Lots of efforts were put in the training and education of the public workforce to get them ready for the digital world. Next to this lots of efforts had to be put in overcoming mental barriers to digitization of the citizens and to encourage citizen engagement. Especially for elder people, who may not even possess a smartphone. To tackle this, Moscow has established 127 multifunctional public service centres at the district level where citizens can access public services. Originally these centres were set up to cut down on bureaucracy, but now incorporate training services to enable people to get up to speed on how to use their devices, surf the internet, and access public services online, according to Computer Weekly.

The challenges of Moscows Information Systems Department

Moscow has a very well thought and impressive city strategy, with a clear mission for the Information Systems Department. “The department provides quality customer service that enables all City employees to be more efficient by promoting the effective use of current technology through coordinated planning, acquisition and support services. The department is dedicated to providing reliable and secure access to communication and computing systems for all City operations, while being responsive, flexible and proactive. ”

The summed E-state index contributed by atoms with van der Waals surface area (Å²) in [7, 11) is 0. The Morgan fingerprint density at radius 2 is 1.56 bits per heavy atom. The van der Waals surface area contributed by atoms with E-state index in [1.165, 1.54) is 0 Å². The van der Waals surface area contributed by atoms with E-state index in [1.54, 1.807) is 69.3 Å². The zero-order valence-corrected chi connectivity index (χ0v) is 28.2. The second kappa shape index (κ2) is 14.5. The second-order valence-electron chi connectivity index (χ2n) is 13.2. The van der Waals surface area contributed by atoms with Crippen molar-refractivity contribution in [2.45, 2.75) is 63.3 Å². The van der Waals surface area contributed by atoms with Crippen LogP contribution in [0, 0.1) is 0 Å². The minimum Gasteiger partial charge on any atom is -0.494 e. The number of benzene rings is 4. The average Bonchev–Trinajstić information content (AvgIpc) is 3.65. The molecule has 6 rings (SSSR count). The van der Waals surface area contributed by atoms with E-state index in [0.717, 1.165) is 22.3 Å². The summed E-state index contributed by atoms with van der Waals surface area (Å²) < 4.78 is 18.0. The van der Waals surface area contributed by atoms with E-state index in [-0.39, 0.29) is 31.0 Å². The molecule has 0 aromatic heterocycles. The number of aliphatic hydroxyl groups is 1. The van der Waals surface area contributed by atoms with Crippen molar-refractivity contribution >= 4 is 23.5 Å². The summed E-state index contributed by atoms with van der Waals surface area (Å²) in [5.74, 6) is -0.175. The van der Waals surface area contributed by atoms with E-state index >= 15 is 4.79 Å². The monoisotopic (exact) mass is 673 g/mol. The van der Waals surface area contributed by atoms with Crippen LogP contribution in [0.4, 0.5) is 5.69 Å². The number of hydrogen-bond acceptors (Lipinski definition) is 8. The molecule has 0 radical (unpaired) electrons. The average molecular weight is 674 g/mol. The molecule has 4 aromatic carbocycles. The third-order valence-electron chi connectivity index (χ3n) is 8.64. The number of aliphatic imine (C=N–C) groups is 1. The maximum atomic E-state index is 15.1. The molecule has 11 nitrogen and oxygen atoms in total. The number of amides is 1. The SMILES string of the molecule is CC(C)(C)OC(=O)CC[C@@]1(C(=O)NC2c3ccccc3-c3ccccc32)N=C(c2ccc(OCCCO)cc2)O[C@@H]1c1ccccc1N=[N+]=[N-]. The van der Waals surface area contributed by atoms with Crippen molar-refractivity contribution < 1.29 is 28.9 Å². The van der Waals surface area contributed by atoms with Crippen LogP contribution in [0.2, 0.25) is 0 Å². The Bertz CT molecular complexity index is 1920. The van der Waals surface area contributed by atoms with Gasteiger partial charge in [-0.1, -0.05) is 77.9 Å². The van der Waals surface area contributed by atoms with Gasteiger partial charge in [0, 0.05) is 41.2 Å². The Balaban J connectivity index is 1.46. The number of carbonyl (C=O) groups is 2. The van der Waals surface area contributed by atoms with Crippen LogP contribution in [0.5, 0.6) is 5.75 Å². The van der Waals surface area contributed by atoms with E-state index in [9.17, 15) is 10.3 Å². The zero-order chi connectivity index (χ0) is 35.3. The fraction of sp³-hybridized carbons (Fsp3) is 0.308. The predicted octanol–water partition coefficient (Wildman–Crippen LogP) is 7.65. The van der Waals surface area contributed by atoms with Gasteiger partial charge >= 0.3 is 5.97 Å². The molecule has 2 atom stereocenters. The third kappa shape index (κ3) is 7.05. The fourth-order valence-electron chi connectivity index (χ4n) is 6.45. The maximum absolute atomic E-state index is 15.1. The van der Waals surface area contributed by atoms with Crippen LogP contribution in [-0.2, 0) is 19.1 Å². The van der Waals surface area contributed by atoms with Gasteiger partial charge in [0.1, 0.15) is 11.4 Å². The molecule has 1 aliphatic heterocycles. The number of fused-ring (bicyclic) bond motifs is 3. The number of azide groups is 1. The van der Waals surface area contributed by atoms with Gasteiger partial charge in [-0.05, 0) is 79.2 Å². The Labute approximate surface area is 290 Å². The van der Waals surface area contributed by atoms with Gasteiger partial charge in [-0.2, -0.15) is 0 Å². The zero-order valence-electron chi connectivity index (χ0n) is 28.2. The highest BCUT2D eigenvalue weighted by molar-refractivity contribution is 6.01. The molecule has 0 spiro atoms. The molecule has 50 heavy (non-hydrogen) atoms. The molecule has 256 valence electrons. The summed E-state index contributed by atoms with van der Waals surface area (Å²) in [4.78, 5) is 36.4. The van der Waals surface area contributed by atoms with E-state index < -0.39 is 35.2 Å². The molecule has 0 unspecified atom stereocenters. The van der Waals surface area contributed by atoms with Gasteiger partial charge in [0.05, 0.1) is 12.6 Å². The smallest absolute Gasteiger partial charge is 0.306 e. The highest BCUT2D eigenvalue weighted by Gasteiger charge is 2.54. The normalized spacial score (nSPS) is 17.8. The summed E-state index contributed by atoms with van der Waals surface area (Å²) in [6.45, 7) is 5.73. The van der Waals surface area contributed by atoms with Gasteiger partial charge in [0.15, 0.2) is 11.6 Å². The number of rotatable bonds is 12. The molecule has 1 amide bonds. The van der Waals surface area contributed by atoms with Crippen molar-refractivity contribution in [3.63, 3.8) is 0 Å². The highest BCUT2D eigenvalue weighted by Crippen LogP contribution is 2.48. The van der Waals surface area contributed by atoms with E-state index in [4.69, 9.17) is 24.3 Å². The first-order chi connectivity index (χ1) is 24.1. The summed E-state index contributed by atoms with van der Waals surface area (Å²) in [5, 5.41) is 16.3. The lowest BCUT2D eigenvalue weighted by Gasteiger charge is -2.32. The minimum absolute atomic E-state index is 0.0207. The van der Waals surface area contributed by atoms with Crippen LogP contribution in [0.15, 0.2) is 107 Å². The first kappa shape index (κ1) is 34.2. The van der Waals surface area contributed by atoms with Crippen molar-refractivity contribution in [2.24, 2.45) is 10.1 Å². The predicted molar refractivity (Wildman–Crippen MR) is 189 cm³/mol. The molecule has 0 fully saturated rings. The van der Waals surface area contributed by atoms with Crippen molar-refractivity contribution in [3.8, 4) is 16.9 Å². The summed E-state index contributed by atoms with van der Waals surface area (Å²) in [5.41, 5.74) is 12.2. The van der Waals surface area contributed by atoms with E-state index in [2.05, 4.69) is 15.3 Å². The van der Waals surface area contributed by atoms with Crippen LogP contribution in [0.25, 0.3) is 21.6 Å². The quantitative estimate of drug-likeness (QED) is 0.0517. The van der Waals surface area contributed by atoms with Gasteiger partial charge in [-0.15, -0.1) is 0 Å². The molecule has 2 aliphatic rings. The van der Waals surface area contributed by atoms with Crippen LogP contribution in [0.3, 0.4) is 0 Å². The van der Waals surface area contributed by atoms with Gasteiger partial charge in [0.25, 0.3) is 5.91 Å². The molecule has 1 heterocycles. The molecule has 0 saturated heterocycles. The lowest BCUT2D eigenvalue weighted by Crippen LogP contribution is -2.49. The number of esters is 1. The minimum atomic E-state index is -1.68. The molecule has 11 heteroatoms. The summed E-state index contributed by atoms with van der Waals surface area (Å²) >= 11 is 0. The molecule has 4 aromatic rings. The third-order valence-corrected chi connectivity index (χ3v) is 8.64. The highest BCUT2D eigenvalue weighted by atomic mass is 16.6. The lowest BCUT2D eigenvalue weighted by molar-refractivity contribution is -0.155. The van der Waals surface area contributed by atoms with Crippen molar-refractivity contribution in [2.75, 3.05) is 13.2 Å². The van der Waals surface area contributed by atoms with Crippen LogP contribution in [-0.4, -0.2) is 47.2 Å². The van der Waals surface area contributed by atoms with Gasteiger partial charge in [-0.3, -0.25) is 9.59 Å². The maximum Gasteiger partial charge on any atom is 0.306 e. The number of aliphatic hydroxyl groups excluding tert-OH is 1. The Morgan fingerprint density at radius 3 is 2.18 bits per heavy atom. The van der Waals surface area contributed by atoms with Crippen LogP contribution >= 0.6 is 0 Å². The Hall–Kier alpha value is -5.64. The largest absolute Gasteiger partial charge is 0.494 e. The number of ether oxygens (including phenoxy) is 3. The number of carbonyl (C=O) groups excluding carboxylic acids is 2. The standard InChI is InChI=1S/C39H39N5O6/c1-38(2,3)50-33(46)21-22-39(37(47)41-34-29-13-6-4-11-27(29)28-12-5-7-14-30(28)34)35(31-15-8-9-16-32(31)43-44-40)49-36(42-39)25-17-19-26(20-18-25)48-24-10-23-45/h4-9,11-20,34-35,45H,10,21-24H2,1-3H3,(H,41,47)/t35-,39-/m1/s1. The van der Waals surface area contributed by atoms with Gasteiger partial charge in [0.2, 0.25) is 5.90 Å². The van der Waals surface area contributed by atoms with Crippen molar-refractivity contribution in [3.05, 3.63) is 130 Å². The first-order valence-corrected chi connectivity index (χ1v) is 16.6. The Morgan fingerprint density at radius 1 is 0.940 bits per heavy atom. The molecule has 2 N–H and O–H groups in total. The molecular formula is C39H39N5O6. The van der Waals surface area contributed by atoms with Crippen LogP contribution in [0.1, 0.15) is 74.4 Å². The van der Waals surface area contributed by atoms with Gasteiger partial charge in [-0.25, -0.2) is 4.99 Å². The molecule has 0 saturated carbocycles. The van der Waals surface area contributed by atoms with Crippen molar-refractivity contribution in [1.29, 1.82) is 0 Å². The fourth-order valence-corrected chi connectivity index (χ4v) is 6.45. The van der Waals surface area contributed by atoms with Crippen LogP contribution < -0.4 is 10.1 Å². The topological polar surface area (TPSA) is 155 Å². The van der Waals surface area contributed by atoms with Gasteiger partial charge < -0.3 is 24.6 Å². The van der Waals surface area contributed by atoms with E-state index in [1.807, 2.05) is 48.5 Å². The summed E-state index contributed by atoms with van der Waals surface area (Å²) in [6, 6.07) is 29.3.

In the strategy the issues below are addressed, which will surely be applicable to other major cities as well:

  • Insufficient Capacity to Maintain Service Demands. Over the last five years City departments have become more reliant on technology, evidenced by the growth in helpdesk requests (300% increase), phone calls (25% increase), supported workstations (35% increase) and number of servers (285% increase).
  • Growing Difficulty of Staying Current with Evolving Security Challenges. Cyber-attacks are increasing in quantity, complexity and severity and a successful attack against the City could result in a complete shutdown of all City computer systems.
  • Inadequate Policies and Master Plan to Guide Technology Services. The City does not have formalized policies or plans that govern the use of technology. Departments have many standard technology practices but they are neither consistent nor enforced, resulting in changing priorities and employees lacking understanding of IS decisions
  • Lack of Mobility Plan, Protocols and Management. The lack of a plan and policy framework inhibits the City’s ability to improve efficiency, limits productivity and reduces program effectiveness.

The steps to digitize the city and its people

But Moscow is stepping up its activities hard in more areas, being for instance:

  • Heavy investments in digitizing the education system. Schools are being digitized with interactive whiteboard, learning methodes through gamification etc.
  • A special Smart City Laboratory should kickstart Belozerov programmes around artificial intelligence (AI), neural networks, augmented and virtual reality (AR and VR), and blockchain in the coming years.
  • Last but not least, Moscow is establishing itself as a place where tech startups and companies working on smart city technology can flourish. The local tech startup scene is developing rapidly, cashing in on government policy to favour local suppliers and the lower costs caused by the weak national currency.

*) Featured Image: Thomas Depenbusch (cc)